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Keep Your Home Cool When The Temperature Soars

Many areas are experiencing a brief respite from the heat waves around the country and we look at how you can stay cool without using electricity.


Many regions in the country have already experienced soaring temperatures, and when combined with load shedding or power outages you can't exactly switch on the air conditioner to cool down. In this article, we look at how you can keep your home cool when the temperature rises - and it won't cost you a cent in the long term.

Keep your home cool the natural way

When the temperature soars beyond comfort level and you are in the middle of load shedding, you realise there have to be more effective ways of staying cool without having to rely on an air conditioner.






From the sounds around me when the power goes off, more and more homeowners are relying on a gennie to power up. That's all good and well, but unless you spend a fortune on a top-of-the-line generator, most gennies will only give you around 1600 to 3000 Watts of power, and that's nowhere near enough to run an air conditioner or anything else.

With temperatures soaring across South Africa, we have some of the hottest days on record, and this summer shows no sign of respite. If this is to be the case in future, it's time to look at ways to cool down your home without amping up your electricity usage.







Close the Blinds or Curtains

Ongoing research has shown that almost 30 percent of the heat that accumulates in a home comes via windows. That's why blinds, shutter and high-quality curtains can make a huge difference to the air temperature inside the home. A window treatment helps to lower indoor temperatures by as much as 20 degrees. And on windows that receive the most sunlight during the day, a good set of total block-out blinds will keep the heat out.

Adopt a Mediterranean Lifestyle

Mediterranean homes have adapted by closing up tight during the hottest time of the day and taking a siesta! While you should keep windows and doors closed to keep out the heat during the day, opening these in the evenings when the temperature drops will cool down your home interior.

Stand Up to the Heat

Air conditioners are great for cooling down the interior of a home, and can even be managed in such a way as to be more energy-wise. Unfortunately, an air conditioner won't do much when there's load shedding or power outages. This is when you should look at investing in a couple of standing fans, since these require far less power to operate. Shop for a model that has winter and summer mode, so you can use the standing fan all year round.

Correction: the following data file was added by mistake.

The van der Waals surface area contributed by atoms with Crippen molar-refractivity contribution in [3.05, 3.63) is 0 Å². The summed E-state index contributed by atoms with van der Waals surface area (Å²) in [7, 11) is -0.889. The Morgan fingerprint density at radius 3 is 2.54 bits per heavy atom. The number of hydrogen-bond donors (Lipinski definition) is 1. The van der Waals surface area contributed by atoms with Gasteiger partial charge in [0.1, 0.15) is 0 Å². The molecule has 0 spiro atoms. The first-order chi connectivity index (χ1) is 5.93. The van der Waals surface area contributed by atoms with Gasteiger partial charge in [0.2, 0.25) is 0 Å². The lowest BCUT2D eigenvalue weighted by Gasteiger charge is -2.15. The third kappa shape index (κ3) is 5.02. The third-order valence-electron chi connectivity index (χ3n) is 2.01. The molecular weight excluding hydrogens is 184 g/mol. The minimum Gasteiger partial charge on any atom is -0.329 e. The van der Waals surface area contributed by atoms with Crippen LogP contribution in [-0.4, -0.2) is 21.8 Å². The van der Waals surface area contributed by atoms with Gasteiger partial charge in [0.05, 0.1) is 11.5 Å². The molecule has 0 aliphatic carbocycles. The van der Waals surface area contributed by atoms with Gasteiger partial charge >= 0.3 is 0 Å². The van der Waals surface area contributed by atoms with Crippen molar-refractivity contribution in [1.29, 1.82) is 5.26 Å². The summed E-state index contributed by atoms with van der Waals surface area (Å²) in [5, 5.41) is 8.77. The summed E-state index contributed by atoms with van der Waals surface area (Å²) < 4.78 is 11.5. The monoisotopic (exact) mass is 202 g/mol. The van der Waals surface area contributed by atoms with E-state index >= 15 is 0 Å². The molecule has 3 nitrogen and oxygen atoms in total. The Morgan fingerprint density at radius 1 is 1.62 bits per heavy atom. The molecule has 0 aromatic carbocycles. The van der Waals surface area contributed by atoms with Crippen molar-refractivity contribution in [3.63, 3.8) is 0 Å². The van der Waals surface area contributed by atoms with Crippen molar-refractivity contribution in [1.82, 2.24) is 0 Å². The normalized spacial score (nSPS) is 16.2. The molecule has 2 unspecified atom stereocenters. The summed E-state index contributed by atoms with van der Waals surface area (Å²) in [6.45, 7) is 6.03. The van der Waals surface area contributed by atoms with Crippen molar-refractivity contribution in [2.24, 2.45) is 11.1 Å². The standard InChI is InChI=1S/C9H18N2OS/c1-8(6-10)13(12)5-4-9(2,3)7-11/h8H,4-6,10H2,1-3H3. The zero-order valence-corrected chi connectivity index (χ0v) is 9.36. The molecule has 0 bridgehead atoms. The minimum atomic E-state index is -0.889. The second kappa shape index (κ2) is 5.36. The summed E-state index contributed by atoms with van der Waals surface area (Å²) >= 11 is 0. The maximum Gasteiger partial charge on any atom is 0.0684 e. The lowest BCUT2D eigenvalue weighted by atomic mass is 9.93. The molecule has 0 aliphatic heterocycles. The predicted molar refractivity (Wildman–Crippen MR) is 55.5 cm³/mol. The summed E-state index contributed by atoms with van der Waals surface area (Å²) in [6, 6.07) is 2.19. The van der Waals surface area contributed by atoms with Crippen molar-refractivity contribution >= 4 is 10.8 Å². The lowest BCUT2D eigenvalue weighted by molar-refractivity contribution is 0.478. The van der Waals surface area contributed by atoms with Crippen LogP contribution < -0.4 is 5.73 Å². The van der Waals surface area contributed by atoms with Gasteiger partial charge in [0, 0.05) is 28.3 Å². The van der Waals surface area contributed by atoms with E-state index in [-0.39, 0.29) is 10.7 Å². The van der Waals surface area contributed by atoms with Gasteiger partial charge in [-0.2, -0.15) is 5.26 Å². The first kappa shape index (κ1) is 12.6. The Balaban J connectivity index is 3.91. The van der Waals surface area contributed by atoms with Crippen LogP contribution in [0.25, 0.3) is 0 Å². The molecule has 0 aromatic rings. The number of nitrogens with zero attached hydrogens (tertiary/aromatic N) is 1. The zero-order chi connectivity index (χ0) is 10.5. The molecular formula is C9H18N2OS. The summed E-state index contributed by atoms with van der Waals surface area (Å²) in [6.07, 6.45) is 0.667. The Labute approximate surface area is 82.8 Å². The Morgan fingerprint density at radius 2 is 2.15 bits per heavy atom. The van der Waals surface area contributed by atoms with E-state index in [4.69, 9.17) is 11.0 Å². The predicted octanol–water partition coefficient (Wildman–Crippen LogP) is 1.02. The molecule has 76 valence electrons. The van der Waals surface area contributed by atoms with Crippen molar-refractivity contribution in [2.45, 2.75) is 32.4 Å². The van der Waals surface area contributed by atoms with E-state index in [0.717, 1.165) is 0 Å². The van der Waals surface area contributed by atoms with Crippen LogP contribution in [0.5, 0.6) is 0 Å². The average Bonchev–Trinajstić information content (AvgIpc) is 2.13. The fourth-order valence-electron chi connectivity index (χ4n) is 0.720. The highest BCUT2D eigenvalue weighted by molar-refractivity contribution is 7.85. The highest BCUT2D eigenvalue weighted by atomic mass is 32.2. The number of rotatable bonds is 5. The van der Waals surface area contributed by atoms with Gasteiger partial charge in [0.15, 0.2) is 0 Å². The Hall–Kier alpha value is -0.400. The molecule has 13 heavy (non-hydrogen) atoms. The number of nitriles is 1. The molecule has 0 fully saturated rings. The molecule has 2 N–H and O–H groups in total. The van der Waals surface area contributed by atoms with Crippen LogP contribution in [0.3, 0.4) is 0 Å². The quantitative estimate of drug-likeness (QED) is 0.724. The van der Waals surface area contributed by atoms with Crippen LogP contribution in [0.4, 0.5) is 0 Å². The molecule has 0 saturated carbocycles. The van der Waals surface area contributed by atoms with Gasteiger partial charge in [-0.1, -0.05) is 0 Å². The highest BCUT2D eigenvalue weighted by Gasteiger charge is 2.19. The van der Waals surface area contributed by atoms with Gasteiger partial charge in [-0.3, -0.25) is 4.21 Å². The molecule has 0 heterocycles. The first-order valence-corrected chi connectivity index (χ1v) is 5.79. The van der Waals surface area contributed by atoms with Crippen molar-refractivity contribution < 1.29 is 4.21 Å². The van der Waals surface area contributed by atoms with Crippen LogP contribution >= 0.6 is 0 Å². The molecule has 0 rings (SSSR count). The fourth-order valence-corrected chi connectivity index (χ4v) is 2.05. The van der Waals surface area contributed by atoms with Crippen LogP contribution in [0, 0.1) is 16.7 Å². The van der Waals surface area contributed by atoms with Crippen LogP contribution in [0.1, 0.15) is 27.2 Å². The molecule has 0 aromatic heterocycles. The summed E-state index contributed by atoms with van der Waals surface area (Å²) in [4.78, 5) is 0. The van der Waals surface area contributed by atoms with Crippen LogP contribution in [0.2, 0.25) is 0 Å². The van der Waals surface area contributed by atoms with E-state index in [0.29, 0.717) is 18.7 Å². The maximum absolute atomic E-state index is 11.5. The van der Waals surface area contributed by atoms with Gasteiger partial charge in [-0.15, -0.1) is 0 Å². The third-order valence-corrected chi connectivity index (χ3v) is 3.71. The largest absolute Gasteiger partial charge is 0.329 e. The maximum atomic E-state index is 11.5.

Try placing a standing fan as close as possible to an open window, or, if you need a quick cool down simply place a bowl of ice in front of the fan for a cool breeze.

Invest in Ceiling Insulation

Yeah, yeah, we all know by now that installing ceiling insulation keeps a home cool in summer and warm in winter. But how many of you have installed it? Ceiling insulation is not an expensive project and you can buy everything you need to do-it-yourself at your nearest Builders store.

Decorate for a Cool Home

It is true that colours indeed affect your mood, and they also affect how you feel. When it's hot and you sit in a red room you will feel much hotter than the real temperature. The opposite effect applies to a cool blue or calm green room, where you don't feel the heat as much.

Decorating a home in cool colours might not lower the actual temperature but they will fool your brain into thinking cooler!

Plant up some Shade

Small trees and large shrubs are an easy and effective way to control the amount of heat that enters your home. A small, evergreen tree with an overhanging leaf canopy will spread shade over windows and doors and help keep the temperature down during the hottest time of the day. Place trees and shrubs strategically in the garden to block out as much direct sunlight as possible. Ask your garden centre for advice on the best trees for your particular location, and trees and shrubs that don't have large, spreading roots that may damage surrounding structures.



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